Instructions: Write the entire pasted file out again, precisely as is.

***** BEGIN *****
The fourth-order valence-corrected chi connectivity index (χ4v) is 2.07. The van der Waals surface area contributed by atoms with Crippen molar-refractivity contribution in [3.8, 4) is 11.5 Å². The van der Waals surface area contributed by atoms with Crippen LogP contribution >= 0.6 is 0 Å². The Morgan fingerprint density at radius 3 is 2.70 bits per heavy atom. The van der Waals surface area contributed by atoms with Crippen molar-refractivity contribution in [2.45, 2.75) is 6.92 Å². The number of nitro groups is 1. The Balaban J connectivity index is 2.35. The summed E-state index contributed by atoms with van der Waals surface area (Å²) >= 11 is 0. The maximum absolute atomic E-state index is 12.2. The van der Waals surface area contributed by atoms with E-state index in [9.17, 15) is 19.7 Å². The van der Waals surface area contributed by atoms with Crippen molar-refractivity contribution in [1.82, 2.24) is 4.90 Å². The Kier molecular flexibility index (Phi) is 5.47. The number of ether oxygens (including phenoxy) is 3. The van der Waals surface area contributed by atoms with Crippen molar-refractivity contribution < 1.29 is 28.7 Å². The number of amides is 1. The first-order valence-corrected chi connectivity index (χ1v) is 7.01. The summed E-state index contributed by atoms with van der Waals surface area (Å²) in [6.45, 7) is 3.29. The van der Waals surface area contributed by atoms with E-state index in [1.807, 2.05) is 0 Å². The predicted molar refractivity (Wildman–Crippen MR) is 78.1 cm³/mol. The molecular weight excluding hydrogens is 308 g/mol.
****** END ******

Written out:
The fourth-order valence-corrected chi connectivity index (χ4v) is 2.07. The van der Waals surface area contributed by atoms with Crippen molar-refractivity contribution in [3.8, 4) is 11.5 Å². The van der Waals surface area contributed by atoms with Crippen LogP contribution >= 0.6 is 0 Å². The Morgan fingerprint density at radius 3 is 2.70 bits per heavy atom. The van der Waals surface area contributed by atoms with Crippen molar-refractivity contribution in [2.45, 2.75) is 6.92 Å². The number of nitro groups is 1. The Balaban J connectivity index is 2.35. The summed E-state index contributed by atoms with van der Waals surface area (Å²) >= 11 is 0. The maximum absolute atomic E-state index is 12.2. The van der Waals surface area contributed by atoms with E-state index in [9.17, 15) is 19.7 Å². The van der Waals surface area contributed by atoms with Crippen molar-refractivity contribution in [1.82, 2.24) is 4.90 Å². The Kier molecular flexibility index (Phi) is 5.47. The number of ether oxygens (including phenoxy) is 3. The van der Waals surface area contributed by atoms with Crippen molar-refractivity contribution < 1.29 is 28.7 Å². The number of amides is 1. The first-order valence-corrected chi connectivity index (χ1v) is 7.01. The summed E-state index contributed by atoms with van der Waals surface area (Å²) in [6.45, 7) is 3.29. The van der Waals surface area contributed by atoms with E-state index in [1.807, 2.05) is 0 Å². The predicted molar refractivity (Wildman–Crippen MR) is 78.1 cm³/mol. The molecular weight excluding hydrogens is 308 g/mol.